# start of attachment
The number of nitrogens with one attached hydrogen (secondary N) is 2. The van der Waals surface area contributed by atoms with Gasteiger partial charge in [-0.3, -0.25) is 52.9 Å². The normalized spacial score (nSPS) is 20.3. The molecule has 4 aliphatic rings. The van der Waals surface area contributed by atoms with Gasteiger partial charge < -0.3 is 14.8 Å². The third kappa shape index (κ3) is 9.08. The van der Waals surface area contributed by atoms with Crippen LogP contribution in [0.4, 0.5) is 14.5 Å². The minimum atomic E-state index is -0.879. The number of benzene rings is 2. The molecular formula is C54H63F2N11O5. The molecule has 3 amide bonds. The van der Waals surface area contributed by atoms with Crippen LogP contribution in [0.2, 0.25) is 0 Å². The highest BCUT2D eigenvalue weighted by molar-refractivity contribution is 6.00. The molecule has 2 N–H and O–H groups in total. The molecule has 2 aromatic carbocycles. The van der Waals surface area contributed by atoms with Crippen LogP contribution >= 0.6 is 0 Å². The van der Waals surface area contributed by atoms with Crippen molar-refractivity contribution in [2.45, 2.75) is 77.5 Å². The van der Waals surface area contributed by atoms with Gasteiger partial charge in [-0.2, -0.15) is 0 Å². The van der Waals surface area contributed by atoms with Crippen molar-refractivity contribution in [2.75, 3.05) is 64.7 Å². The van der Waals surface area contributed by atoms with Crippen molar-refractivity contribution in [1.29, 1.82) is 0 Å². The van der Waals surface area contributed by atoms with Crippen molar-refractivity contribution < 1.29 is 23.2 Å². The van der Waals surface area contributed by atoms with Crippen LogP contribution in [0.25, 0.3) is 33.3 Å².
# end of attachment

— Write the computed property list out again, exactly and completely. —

The number of nitrogens with one attached hydrogen (secondary N) is 2. The van der Waals surface area contributed by atoms with Gasteiger partial charge in [-0.3, -0.25) is 52.9 Å². The normalized spacial score (nSPS) is 20.3. The molecule has 4 aliphatic rings. The van der Waals surface area contributed by atoms with Gasteiger partial charge < -0.3 is 14.8 Å². The third kappa shape index (κ3) is 9.08. The van der Waals surface area contributed by atoms with Crippen LogP contribution in [0.4, 0.5) is 14.5 Å². The minimum atomic E-state index is -0.879. The number of benzene rings is 2. The molecular formula is C54H63F2N11O5. The molecule has 3 amide bonds. The van der Waals surface area contributed by atoms with Crippen LogP contribution in [0.2, 0.25) is 0 Å². The highest BCUT2D eigenvalue weighted by molar-refractivity contribution is 6.00. The molecule has 2 N–H and O–H groups in total. The molecule has 2 aromatic carbocycles. The van der Waals surface area contributed by atoms with Crippen LogP contribution >= 0.6 is 0 Å². The van der Waals surface area contributed by atoms with Crippen molar-refractivity contribution in [2.45, 2.75) is 77.5 Å². The van der Waals surface area contributed by atoms with Gasteiger partial charge in [-0.2, -0.15) is 0 Å². The van der Waals surface area contributed by atoms with Crippen molar-refractivity contribution in [2.75, 3.05) is 64.7 Å². The van der Waals surface area contributed by atoms with Crippen molar-refractivity contribution in [1.29, 1.82) is 0 Å². The van der Waals surface area contributed by atoms with Crippen molar-refractivity contribution < 1.29 is 23.2 Å². The van der Waals surface area contributed by atoms with Crippen LogP contribution in [0.25, 0.3) is 33.3 Å².